Ro, leaning against the wall next to Ezekiel, groaned. “We’re going to get ourselves killed fighting Brightvale, when all of us know that the raiders were mountain folk!”
Lisha looked up at her brother as his eyes lit up. “No – I’ll go toward Brightvale. You won’t. I’m under oath to the king, Ro, but your only allegiance is to me...”
Lisha caught on to what he was saying. “Ro can go north – maybe stop in Mistborne for reinforcements – and rescue the princesses!”
Ro winced. “By myself?”
Lisha raised her wand. “I’ll go with him!”
Jeran looked around. “No – I can’t ask you to do something so blatantly against the king’s will.” He pulled them off into an alcove, and hissed, “Lisha, the mountains are a dangerous place, and you’re so little...”
Lisha insisted, “I’ve got my wand and I’ve got my glasses – you know they both help me! And I might be small, but I’m smart.”
Ezekiel said, “I’ll go with her, if she goes. You won’t be able to send the number you should, Jeran. In such a small group, brains will avail us more than brawn.”
Jeran sighed heavily. “Oh, Fyora blast it!” Then he leaned close and said, “Of course, I can’t ask you to disobey the king. So I can’t ask Lisha and Ezekiel to go down to the armory, tell Andaman I sent you, and have him outfit you with light armor and weapons. I also can’t ask Ro to go down to the kitchen for travel provisions. And I could never request that you pack and be ready by midnight once you’ve done this – because I wouldn’t want you to sneak out of the castle before the army starts assembling.”
Ro was snickering. Lisha raised an eyebrow and grinned at her brother, who grinned back. She asked, “So, what are we not to do once we don’t sneak out of the castle?”
He said, “Don’t go north toward Mistborne and ask for reinforcements there, and don’t look for any trails of bandits or Werelupes, or any rumors of activity.”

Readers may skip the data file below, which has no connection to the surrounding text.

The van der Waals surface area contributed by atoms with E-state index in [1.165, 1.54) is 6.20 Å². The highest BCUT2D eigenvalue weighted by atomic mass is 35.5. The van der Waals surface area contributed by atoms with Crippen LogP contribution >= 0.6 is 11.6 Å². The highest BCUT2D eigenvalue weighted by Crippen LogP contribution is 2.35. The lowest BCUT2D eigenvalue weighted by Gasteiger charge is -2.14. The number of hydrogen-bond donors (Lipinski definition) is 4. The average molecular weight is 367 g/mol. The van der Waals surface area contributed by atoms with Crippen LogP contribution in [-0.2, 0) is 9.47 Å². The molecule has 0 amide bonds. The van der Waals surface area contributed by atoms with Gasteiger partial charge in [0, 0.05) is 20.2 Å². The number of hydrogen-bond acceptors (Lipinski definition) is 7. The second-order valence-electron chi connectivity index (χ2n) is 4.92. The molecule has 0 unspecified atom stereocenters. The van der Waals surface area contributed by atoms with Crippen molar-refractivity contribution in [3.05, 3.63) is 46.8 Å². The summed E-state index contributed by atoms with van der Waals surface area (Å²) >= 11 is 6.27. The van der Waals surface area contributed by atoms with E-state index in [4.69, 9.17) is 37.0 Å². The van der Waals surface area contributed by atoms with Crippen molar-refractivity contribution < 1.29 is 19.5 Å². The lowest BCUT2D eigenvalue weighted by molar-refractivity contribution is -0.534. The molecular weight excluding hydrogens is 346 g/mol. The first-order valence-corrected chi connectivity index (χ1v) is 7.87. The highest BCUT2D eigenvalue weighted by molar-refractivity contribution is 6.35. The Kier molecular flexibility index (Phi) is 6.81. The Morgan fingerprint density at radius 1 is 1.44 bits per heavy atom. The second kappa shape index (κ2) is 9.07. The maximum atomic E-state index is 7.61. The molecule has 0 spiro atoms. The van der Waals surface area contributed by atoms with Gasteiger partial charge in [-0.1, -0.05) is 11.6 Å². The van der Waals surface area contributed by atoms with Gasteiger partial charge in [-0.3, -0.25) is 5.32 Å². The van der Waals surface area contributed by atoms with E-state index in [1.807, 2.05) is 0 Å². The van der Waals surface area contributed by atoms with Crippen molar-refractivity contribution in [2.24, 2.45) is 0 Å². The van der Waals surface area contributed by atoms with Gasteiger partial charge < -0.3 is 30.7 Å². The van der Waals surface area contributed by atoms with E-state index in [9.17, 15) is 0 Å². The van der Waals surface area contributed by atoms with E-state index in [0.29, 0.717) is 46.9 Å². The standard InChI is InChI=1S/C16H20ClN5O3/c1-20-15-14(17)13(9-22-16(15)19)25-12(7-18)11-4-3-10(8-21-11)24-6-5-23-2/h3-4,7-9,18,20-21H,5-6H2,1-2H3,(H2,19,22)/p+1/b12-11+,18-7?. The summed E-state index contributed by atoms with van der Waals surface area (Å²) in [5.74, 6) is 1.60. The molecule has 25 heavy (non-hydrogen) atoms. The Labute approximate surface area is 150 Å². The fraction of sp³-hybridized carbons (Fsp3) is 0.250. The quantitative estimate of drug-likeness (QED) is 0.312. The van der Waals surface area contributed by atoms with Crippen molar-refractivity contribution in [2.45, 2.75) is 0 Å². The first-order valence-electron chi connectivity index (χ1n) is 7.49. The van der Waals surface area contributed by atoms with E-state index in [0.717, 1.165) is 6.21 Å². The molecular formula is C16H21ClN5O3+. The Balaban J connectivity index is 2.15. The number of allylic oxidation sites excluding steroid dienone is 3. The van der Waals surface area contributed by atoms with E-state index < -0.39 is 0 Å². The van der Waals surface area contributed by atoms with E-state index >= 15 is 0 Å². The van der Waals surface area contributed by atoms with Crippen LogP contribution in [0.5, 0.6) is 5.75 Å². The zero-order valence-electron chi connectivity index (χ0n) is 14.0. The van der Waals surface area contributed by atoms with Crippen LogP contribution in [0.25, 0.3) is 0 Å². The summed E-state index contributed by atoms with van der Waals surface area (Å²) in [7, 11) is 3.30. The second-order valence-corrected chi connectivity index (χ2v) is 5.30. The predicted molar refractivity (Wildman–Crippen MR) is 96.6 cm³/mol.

Ezekiel and Ro headed off – Lisha took her brother’s hand. “Thanks for letting me go, Jeran.”
He set his other hand on top of hers – her tiny hand was completely engulfed in his big, scarred ones. “Keep yourself safe, Lisha. It’s a big, scary, dangerous world out there. I should know – I’ve had to fight a lot of the big, scary, dangerous things that make it that way.”
She looked up at him. “And you’re still here, Jeran. We’ll make it.”
He said, “I’m barely still here. It takes a lot of luck to survive as a warrior. Lisha, I’m just headed toward some bureaucratic pandering – if fortune smiles, Sir Tor will be in charge of their forces, and we’ll be able to work something out. You won’t rescue the princesses without a fight, Lish. I’m certain of that.”
She said, looking away, “I need to go not get some armor. I’ll see you back in our rooms when I’m not packing.”
He laughed, and Lisha made her escape before he could change his mind.
Her old armor was a little too small for her – with Andaman’s help, she found a new chest-plate that wasn’t too heavy, and one of Jeran’s long knives was big enough that it suited her as a short sword. As Andaman put it into its sheath, he said, “There are a few other weapons whose length you could also handle – but I think that the well-wishes of the knight that this belongs to are worth more than that. Take care of it.”